The hormones secreted in the adrenal medulla, unlike those secreted by the adrenal cortex, are not essential to life. The hormones secreted assist a person in coping with physical and emotional stress.(2)(3)
The 2 main hormones synthesised by the adrenal medulla are epinephrine and norepinephrine.

  • epinephrine (also called adrenaline) increases the heart rate and force of heart contractions, facilitates blood flow to the muscles and brain, causes relaxation of smooth muscles, helps with conversion of glycogen to glucose in the liver, and other activities.(1)

  • norepinephrine (also called noradrenaline) has little effect on smooth muscle, metabolic processes, and cardiac output, but has strong vasoconstrictive effects, thus increasing blood pressure. (1)

Why synthetic Adrenaline is often added to local anaesthetics used in dentistry

Epinephrine is the technical name used for synthetic adrenaline. Its chemical composition formula is C9H13NO3. It is often added to local anaesthetics used in dentistry because it constricts blood vessels at the site it is injected, keeping the anaesthetic in the area for a longer time. This constriction helps the anaesthetic to work more intensely for a longer time ensuring the patient operated on has a painless procedure. The epinephrine helps prepare the body for stressful situations the same way as natural adrenaline does in the ‘fight or flight’ theory. The epinephrine is intended for use in the surrounding tissues only, constricting a ’local’ area so that usually no side effects are noticed. If an anaesthetic with epinephrine is absorbed directly into the blood stream or a patient is especially sensitive to it they may feel some side effects. (8) These side effects include:
  • Dizziness
  • Palpitations - an irregular or unusually rapid beating of the heart
  • Racing heart
It is important to note that these symptoms sometimes follow soon after an injection with a patient suffering anxiety because the patient will release natural adrenaline.(8)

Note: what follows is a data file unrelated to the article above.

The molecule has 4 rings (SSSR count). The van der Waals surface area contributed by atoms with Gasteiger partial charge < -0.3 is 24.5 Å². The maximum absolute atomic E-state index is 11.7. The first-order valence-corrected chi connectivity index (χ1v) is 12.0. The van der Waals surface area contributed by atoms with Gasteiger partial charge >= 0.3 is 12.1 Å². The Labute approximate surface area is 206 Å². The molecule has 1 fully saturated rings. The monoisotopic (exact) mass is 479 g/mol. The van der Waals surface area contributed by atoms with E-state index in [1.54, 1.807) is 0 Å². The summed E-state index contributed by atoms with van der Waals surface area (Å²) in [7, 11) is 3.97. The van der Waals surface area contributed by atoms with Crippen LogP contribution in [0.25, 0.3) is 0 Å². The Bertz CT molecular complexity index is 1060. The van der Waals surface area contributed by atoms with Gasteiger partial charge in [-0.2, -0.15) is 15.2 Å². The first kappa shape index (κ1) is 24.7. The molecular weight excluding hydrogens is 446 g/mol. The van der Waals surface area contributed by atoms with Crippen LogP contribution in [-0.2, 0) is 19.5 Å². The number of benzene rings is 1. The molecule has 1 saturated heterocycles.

If it is known that a patient has a particularly strong reaction to epinephrine then an alternate anaesthetic should be used. There are a few including : Polocaine, Isocaine or Citanest. To be certain that an anaesthetic does not have epinephrine or epinephrine-like compounds added (for epinephrine sensitive patients) you must specify with the following word plain as in Polocaine-plain, Carbocaine-plain Citanest-plain etc. These anaesthetics do not effectively work for as long as the adrenaline based anaesthetics. It is common to use several injections when using non-adrenaline based local anaethetics particularly for the maxilla. In the lower jaw they are only slightly shorter -acting. (8)

Diseases Associated with the Adrenal Glands

Cushing’s Disease ·

Cushing's syndrome is caused by the adrenal gland's excessive secretion of cortisol (hydrocortisone). Increases the adrenal gland's secretion of glucocorticoid hormones will cause Cushing's syndrome, including adrenal tumours, enlargement of the outer layers of the adrenal gland, or overproduction of adrenocorticotropic hormone (ACTH). Excess ACTH may result from pituitary tumours (Cushing's disease), as in Cushing's first group of symptomatic patients, or from inappropriate production of the hormone by other tissues. Treatment with corticosteroid drugs may also induce Cushingoid symptoms.(7)

Symptoms of Cushing’s Disease

  • Persistent hyperglycaemia (steroid diabetes).
  • Dramatic losses in muscle.
  • Bone protein and water and salt retention leading to hypertension and edema.

Physical signs of cushing's Disease

  • Swollen ‘moon’ face.
  • Redistribution of fat to the abdomen and the posterior neck (a ‘buffalo hump’).
  • Tendency to bruise.
  • Poor wound healing.
  • Present infections may become overwhelmingly severe before producing recognizable symptoms.
  • Bones can spontaneously fracture.(7)


Causes of Addison’s Disease

  • An autoimmune disease- the immune system attacks the adrenal glands.
  • Attributed to tuberculosis.
  • Addison disease also can be caused by fungal infections or cancer (7).

Symptoms of Addison’s Disease

  • Abnormal pigmentation of the skin & mucous membranes.
  • Bodily weakness.
  • Weight loss.
  • Low blood pressure.
  • Emotional instability.
  • Gastrointestinal upset.
  • Deficiencies in both glucocorticoids and mineralocorticoids.
  • Low sodium levels and high potassium levels (7).